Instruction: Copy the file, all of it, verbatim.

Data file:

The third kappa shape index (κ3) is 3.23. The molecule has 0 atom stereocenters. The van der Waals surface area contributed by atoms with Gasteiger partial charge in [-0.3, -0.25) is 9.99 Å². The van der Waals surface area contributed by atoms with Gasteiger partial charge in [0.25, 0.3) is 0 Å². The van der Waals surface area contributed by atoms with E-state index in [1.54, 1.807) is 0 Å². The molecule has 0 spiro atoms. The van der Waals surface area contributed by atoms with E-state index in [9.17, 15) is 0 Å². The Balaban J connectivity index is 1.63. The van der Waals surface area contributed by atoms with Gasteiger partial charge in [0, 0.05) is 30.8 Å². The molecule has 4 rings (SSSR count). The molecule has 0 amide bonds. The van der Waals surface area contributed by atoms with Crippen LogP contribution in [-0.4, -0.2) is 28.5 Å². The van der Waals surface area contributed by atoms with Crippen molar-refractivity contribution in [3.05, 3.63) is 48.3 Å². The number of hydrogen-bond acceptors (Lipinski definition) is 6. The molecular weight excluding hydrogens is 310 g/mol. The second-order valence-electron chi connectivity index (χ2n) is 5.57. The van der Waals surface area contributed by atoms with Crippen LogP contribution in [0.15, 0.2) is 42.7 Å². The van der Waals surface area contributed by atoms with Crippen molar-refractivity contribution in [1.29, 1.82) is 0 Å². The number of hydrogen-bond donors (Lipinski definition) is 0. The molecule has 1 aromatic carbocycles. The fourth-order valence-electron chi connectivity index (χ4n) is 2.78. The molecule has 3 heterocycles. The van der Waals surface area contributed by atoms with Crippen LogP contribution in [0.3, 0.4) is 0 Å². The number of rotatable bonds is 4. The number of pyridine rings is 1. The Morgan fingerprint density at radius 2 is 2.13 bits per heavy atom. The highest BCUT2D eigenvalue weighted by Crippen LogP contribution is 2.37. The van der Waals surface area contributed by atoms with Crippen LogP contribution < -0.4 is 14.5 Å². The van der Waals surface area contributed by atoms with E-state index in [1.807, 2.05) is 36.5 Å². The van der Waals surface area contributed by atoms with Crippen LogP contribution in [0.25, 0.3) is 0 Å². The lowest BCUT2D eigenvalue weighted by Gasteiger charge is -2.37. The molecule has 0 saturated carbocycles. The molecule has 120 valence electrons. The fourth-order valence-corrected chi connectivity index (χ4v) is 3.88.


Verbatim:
The third kappa shape index (κ3) is 3.23. The molecule has 0 atom stereocenters. The van der Waals surface area contributed by atoms with Gasteiger partial charge in [-0.3, -0.25) is 9.99 Å². The van der Waals surface area contributed by atoms with Gasteiger partial charge in [0.25, 0.3) is 0 Å². The van der Waals surface area contributed by atoms with E-state index in [1.54, 1.807) is 0 Å². The molecule has 0 spiro atoms. The van der Waals surface area contributed by atoms with E-state index in [9.17, 15) is 0 Å². The Balaban J connectivity index is 1.63. The van der Waals surface area contributed by atoms with Gasteiger partial charge in [0, 0.05) is 30.8 Å². The molecule has 4 rings (SSSR count). The molecule has 0 amide bonds. The van der Waals surface area contributed by atoms with Crippen LogP contribution in [-0.4, -0.2) is 28.5 Å². The van der Waals surface area contributed by atoms with Crippen molar-refractivity contribution in [3.05, 3.63) is 48.3 Å². The number of hydrogen-bond acceptors (Lipinski definition) is 6. The molecular weight excluding hydrogens is 310 g/mol. The second-order valence-electron chi connectivity index (χ2n) is 5.57. The van der Waals surface area contributed by atoms with Crippen LogP contribution in [0.15, 0.2) is 42.7 Å². The van der Waals surface area contributed by atoms with Crippen molar-refractivity contribution in [1.29, 1.82) is 0 Å². The number of hydrogen-bond donors (Lipinski definition) is 0. The molecule has 1 aromatic carbocycles. The fourth-order valence-electron chi connectivity index (χ4n) is 2.78. The molecule has 3 heterocycles. The van der Waals surface area contributed by atoms with Crippen LogP contribution in [0.3, 0.4) is 0 Å². The number of rotatable bonds is 4. The number of pyridine rings is 1. The Morgan fingerprint density at radius 2 is 2.13 bits per heavy atom. The highest BCUT2D eigenvalue weighted by Crippen LogP contribution is 2.37. The van der Waals surface area contributed by atoms with Crippen LogP contribution < -0.4 is 14.5 Å². The van der Waals surface area contributed by atoms with E-state index in [1.807, 2.05) is 36.5 Å². The van der Waals surface area contributed by atoms with Crippen LogP contribution in [0.25, 0.3) is 0 Å². The lowest BCUT2D eigenvalue weighted by Gasteiger charge is -2.37. The molecule has 0 saturated carbocycles. The molecule has 120 valence electrons. The fourth-order valence-corrected chi connectivity index (χ4v) is 3.88.